Well the answer is simple: Nate Eiesland, Alissa Ricci, and Ryne Estwing decided to continue as a trio, and with Newfeld’s assistance, On An On were born. Borrowing the moods and melodies from dream-pop greats while infusing them with a more direct, visceral indie-rock style, it’s obvious that with their quite-excellent debut, Give In, they have uncovered quite the unique sound. Just listen to the extraordinary first single “Ghosts”, with its rattling percussion, emotional guitar riffs, and loads of atmosphere: it already stands as one of 2013’s freshest debuts.


Thus, while the band is using tracks like the surging “War is Gone” to win over the rock kids and positively atmospheric album closer “I Wanted to Say More” to bring in the indie fringe while on tour, Nate Eiesland decided to give a run on PopMatters’ 20 Questions, here revealing that the band all aspire to be magicians one day, apparently require oxygen to live, and why drunken bike rides at night are simply the best ...


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Monday, Mar 4, 2013
This Canadian trio has been slowly building up a following for their quirky indie-pop sound, and now with a Juno nomination, their first charting single, and a boatload of "bronies" in tow, Hey Ocean! are on the verge of blowing up big, and talk to PopMatters in doing so ...

Hey Ocean! is a rare kind of band: one with a devout, unwavering following, a surprising bit of mainstream notoriety, and yet—despite all this—remain underdogs, only just now breaking out into the mainstream with their new album IS.


Yet let’s rewind the clocks: the group—which has been active since 2002 and features Ashleigh Ball on vocals, David Beckingham on lead guitar, and Ball’s friend since childhood David Vertesi on bass—has been working on its unique, optimistic brand of indie-pop for some time, its debut album Stop Looking Like Music having come out all the way back in 2006. Their music videos were clever, they toured constantly, and by the time 2010 came around, a surprising thing happened: Ball works as an actress in her spare time, doing a lot of voice work for kids shows and straight-to-DVD family franchise films. In 2010, she started doing the voices of Applejack and Rainbow Dash in My Little Pony: Friendship is Magic—a show that has taken on a gigantic life of its own, which, as it happens, has lead the band to grow exponentially this past year.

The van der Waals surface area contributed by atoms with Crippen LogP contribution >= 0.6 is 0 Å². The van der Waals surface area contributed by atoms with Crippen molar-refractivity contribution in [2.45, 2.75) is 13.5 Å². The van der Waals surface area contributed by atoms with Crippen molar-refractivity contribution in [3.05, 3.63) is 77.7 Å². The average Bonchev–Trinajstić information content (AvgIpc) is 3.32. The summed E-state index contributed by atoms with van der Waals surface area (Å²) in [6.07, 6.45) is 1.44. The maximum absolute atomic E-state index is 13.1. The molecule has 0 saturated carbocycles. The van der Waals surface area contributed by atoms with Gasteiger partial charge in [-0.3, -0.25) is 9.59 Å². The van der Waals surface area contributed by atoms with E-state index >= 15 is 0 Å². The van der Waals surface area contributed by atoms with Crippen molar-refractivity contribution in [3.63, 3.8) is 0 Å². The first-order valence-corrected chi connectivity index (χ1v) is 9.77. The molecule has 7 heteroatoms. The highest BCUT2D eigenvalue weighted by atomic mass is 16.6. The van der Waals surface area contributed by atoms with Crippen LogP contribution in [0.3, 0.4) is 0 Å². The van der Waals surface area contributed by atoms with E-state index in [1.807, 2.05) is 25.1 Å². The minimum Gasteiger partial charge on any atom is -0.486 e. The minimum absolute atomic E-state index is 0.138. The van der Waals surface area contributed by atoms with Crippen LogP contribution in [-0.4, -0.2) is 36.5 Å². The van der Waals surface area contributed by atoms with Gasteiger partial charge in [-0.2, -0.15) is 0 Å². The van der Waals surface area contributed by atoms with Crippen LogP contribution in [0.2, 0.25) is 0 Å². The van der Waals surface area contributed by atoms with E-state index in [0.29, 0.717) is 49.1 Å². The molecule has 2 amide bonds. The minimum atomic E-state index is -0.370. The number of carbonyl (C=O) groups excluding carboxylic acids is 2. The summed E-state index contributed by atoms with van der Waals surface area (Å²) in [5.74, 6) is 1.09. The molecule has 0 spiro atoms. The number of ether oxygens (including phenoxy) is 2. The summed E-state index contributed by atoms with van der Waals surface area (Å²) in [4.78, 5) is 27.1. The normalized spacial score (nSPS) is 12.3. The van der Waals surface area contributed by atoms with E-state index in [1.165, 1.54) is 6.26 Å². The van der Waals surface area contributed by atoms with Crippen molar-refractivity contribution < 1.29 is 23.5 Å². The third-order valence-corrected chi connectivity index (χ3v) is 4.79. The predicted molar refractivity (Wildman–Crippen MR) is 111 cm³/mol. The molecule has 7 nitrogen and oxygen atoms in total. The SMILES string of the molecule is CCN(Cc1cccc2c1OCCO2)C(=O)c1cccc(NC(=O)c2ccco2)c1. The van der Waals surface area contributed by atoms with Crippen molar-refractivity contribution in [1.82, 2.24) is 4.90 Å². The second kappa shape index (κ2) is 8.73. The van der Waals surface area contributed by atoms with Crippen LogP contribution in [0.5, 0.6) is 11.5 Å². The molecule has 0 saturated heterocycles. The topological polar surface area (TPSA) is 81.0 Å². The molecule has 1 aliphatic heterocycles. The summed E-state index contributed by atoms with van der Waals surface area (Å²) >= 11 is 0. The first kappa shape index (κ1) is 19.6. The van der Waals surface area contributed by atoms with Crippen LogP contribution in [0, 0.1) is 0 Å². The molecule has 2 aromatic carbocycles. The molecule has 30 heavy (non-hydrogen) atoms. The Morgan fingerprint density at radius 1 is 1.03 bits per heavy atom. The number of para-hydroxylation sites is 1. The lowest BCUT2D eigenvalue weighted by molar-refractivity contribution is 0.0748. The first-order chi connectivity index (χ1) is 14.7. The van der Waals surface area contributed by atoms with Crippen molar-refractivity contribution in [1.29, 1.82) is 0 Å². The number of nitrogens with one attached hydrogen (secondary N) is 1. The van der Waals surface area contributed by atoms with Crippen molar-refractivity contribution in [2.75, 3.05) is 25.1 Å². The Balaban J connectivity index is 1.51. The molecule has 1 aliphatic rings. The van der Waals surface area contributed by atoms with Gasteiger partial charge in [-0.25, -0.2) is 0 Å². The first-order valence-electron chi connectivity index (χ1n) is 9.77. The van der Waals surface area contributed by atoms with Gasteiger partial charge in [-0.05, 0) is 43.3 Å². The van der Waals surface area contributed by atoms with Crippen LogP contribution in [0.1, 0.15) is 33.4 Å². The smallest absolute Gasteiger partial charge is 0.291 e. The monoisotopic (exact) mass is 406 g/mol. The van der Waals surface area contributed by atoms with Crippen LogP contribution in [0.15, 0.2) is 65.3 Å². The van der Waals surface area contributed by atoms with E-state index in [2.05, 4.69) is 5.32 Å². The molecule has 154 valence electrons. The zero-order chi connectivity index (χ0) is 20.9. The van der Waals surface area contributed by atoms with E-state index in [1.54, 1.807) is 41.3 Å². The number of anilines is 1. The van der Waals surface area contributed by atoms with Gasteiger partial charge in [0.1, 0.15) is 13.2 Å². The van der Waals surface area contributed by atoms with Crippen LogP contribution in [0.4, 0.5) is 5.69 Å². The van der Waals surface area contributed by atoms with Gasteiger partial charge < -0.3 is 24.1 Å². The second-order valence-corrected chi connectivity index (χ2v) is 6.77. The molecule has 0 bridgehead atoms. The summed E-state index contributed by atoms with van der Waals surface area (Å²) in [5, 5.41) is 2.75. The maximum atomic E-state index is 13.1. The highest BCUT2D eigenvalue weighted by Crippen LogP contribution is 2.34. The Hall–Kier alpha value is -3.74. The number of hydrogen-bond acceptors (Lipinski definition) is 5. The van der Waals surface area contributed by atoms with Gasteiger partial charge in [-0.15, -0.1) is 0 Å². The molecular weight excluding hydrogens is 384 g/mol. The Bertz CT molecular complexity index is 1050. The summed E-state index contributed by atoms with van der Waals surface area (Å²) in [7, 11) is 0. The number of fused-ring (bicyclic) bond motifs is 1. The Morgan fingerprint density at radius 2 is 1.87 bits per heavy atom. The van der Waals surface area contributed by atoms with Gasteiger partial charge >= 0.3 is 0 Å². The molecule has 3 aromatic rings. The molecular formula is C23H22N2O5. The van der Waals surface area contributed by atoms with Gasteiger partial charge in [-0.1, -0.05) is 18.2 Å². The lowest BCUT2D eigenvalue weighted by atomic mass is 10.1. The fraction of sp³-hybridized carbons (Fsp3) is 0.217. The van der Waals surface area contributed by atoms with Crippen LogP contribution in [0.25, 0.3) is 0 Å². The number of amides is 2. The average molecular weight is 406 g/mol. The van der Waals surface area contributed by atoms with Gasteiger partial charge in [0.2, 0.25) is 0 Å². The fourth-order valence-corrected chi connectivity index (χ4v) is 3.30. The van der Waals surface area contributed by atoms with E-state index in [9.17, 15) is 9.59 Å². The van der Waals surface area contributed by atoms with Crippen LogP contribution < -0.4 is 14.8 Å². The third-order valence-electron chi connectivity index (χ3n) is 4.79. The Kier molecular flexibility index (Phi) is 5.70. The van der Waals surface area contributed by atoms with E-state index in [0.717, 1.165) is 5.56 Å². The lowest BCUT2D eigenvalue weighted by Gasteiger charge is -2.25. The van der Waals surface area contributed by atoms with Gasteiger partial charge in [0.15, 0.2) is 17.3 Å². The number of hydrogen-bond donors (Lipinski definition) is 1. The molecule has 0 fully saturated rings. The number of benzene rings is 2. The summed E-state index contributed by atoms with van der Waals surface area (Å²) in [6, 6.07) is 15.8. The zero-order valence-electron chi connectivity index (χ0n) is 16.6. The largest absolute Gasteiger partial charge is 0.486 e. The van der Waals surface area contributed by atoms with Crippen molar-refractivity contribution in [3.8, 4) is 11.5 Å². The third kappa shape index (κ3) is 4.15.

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Tuesday, Oct 16, 2012
It was a tranquil cover of "Sweet Child o' Mine" that helped her break through, but her island-inspired dreampop is a sound all its own. Victoria Bergsman sits down with PopMatters to discuss animals, Harry Rabbit, and teach us some Swedish as well.

Victoria Bergsman has had a pretty fantastic career. In fact, she’s had two of them.


First, she’s well known for being the voice of Swedish indie-rock group the Concretes, who formed in 1995 and have been recording ever since. A great deal of the group’s recognition coming from the albums recorded with Bergsman before her departure from the band in 2006. Since then, she’s been putting out albums under the moniker Taken by Trees, and a well-timed cover of Guns ‘N Roses’ “Sweet Child o’ Mine”, which was used extensively in TV ads and movie trailers, helped slowly push Bergsman into the mainstream.


Now, with Other Worlds, her latest, she recontextualizes island music into her own world. By using instruments you’d normally find on Hawaiian albums and adapting them to create a dreamlike quality that only amplifies her well-honed pop chops, the whole thing sounding like precious few records out there today. To help celebrate the release of Other Worlds, Bergsman has sat down with PopMatters to discuss how mind-blowing animals are, why she finds a counterpoint in Harry Rabbit Angstrom, and proceeds to teach us some interesting Swedish turns of phrase . . .